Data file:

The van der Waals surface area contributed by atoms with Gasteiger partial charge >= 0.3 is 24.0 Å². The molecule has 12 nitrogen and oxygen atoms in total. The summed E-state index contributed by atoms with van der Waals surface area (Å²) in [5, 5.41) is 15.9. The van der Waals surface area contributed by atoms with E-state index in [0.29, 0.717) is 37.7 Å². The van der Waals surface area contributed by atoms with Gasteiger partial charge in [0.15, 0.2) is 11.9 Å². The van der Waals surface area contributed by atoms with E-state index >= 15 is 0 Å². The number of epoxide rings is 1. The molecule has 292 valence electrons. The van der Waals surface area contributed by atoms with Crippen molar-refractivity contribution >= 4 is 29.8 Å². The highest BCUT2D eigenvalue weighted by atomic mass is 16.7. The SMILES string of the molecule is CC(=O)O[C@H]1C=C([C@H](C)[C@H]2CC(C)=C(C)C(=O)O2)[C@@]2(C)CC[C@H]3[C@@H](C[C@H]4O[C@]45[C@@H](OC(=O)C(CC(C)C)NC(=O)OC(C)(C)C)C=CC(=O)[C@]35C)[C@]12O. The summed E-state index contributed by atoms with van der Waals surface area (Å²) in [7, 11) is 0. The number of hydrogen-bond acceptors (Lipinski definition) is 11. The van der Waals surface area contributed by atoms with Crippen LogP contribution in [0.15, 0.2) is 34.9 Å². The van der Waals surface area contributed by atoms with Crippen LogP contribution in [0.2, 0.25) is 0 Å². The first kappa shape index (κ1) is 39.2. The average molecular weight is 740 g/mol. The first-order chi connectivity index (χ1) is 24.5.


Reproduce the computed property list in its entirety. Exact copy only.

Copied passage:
The van der Waals surface area contributed by atoms with Gasteiger partial charge >= 0.3 is 24.0 Å². The molecule has 12 nitrogen and oxygen atoms in total. The summed E-state index contributed by atoms with van der Waals surface area (Å²) in [5, 5.41) is 15.9. The van der Waals surface area contributed by atoms with E-state index in [0.29, 0.717) is 37.7 Å². The van der Waals surface area contributed by atoms with Gasteiger partial charge in [0.15, 0.2) is 11.9 Å². The van der Waals surface area contributed by atoms with E-state index >= 15 is 0 Å². The number of epoxide rings is 1. The molecule has 292 valence electrons. The van der Waals surface area contributed by atoms with Crippen molar-refractivity contribution >= 4 is 29.8 Å². The highest BCUT2D eigenvalue weighted by atomic mass is 16.7. The SMILES string of the molecule is CC(=O)O[C@H]1C=C([C@H](C)[C@H]2CC(C)=C(C)C(=O)O2)[C@@]2(C)CC[C@H]3[C@@H](C[C@H]4O[C@]45[C@@H](OC(=O)C(CC(C)C)NC(=O)OC(C)(C)C)C=CC(=O)[C@]35C)[C@]12O. The summed E-state index contributed by atoms with van der Waals surface area (Å²) in [7, 11) is 0. The number of hydrogen-bond acceptors (Lipinski definition) is 11. The van der Waals surface area contributed by atoms with Crippen LogP contribution in [0.15, 0.2) is 34.9 Å². The van der Waals surface area contributed by atoms with Crippen LogP contribution in [0.2, 0.25) is 0 Å². The first kappa shape index (κ1) is 39.2. The average molecular weight is 740 g/mol. The first-order chi connectivity index (χ1) is 24.5.